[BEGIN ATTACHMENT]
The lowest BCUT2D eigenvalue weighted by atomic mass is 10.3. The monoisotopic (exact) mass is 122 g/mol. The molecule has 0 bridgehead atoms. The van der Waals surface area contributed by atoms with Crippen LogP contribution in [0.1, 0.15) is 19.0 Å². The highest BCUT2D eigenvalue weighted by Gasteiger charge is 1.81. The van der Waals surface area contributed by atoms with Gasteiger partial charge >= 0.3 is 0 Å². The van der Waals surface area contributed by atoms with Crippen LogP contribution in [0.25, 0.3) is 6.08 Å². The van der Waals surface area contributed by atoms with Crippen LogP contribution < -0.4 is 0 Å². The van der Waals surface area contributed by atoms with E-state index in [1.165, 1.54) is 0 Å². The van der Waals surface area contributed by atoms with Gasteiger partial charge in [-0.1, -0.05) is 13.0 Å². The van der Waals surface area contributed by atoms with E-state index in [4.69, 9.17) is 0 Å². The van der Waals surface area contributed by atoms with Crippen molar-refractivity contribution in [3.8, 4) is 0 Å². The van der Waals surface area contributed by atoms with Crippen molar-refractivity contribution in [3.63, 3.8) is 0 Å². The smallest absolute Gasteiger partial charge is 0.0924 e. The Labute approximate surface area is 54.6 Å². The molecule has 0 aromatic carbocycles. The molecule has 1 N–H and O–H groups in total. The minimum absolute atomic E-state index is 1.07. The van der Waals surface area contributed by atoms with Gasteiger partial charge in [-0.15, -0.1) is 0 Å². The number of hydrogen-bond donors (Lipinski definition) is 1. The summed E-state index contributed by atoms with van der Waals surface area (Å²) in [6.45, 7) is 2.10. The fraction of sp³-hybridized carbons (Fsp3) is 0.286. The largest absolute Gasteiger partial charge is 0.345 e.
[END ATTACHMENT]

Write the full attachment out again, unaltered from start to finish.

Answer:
The lowest BCUT2D eigenvalue weighted by atomic mass is 10.3. The monoisotopic (exact) mass is 122 g/mol. The molecule has 0 bridgehead atoms. The van der Waals surface area contributed by atoms with Crippen LogP contribution in [0.1, 0.15) is 19.0 Å². The highest BCUT2D eigenvalue weighted by Gasteiger charge is 1.81. The van der Waals surface area contributed by atoms with Gasteiger partial charge >= 0.3 is 0 Å². The van der Waals surface area contributed by atoms with Crippen LogP contribution in [0.25, 0.3) is 6.08 Å². The van der Waals surface area contributed by atoms with Crippen LogP contribution < -0.4 is 0 Å². The van der Waals surface area contributed by atoms with E-state index in [1.165, 1.54) is 0 Å². The van der Waals surface area contributed by atoms with Gasteiger partial charge in [-0.1, -0.05) is 13.0 Å². The van der Waals surface area contributed by atoms with E-state index in [4.69, 9.17) is 0 Å². The van der Waals surface area contributed by atoms with Crippen molar-refractivity contribution in [3.8, 4) is 0 Å². The van der Waals surface area contributed by atoms with Crippen molar-refractivity contribution in [3.63, 3.8) is 0 Å². The smallest absolute Gasteiger partial charge is 0.0924 e. The Labute approximate surface area is 54.6 Å². The molecule has 0 aromatic carbocycles. The molecule has 1 N–H and O–H groups in total. The minimum absolute atomic E-state index is 1.07. The van der Waals surface area contributed by atoms with Gasteiger partial charge in [-0.15, -0.1) is 0 Å². The number of hydrogen-bond donors (Lipinski definition) is 1. The summed E-state index contributed by atoms with van der Waals surface area (Å²) in [6.45, 7) is 2.10. The fraction of sp³-hybridized carbons (Fsp3) is 0.286. The largest absolute Gasteiger partial charge is 0.345 e.